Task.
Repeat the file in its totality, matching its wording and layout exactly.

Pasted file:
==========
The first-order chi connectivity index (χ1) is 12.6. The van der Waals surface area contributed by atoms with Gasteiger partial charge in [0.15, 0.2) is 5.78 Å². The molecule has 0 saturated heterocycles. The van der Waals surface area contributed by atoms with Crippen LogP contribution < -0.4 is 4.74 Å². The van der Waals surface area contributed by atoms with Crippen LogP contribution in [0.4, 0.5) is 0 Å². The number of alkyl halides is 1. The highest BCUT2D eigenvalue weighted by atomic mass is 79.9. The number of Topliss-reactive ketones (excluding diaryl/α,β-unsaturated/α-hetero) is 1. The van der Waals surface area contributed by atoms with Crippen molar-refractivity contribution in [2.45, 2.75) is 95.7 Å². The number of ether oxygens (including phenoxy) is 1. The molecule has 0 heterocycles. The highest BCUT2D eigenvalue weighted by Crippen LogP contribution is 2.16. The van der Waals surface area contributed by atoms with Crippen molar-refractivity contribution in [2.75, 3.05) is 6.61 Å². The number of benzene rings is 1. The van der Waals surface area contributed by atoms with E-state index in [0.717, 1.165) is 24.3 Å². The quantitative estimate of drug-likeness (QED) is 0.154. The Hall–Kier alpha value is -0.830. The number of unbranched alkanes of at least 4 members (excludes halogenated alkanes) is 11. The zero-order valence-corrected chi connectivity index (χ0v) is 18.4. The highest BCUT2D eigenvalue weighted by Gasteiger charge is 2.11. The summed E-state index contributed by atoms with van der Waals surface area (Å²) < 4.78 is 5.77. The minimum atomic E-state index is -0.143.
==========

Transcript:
The first-order chi connectivity index (χ1) is 12.6. The van der Waals surface area contributed by atoms with Gasteiger partial charge in [0.15, 0.2) is 5.78 Å². The molecule has 0 saturated heterocycles. The van der Waals surface area contributed by atoms with Crippen LogP contribution < -0.4 is 4.74 Å². The van der Waals surface area contributed by atoms with Crippen LogP contribution in [0.4, 0.5) is 0 Å². The number of alkyl halides is 1. The highest BCUT2D eigenvalue weighted by atomic mass is 79.9. The number of Topliss-reactive ketones (excluding diaryl/α,β-unsaturated/α-hetero) is 1. The van der Waals surface area contributed by atoms with Crippen molar-refractivity contribution in [2.45, 2.75) is 95.7 Å². The number of ether oxygens (including phenoxy) is 1. The molecule has 0 heterocycles. The highest BCUT2D eigenvalue weighted by Crippen LogP contribution is 2.16. The van der Waals surface area contributed by atoms with Crippen molar-refractivity contribution in [2.75, 3.05) is 6.61 Å². The number of benzene rings is 1. The van der Waals surface area contributed by atoms with E-state index in [0.717, 1.165) is 24.3 Å². The quantitative estimate of drug-likeness (QED) is 0.154. The Hall–Kier alpha value is -0.830. The number of unbranched alkanes of at least 4 members (excludes halogenated alkanes) is 11. The zero-order valence-corrected chi connectivity index (χ0v) is 18.4. The highest BCUT2D eigenvalue weighted by Gasteiger charge is 2.11. The summed E-state index contributed by atoms with van der Waals surface area (Å²) < 4.78 is 5.77. The minimum atomic E-state index is -0.143.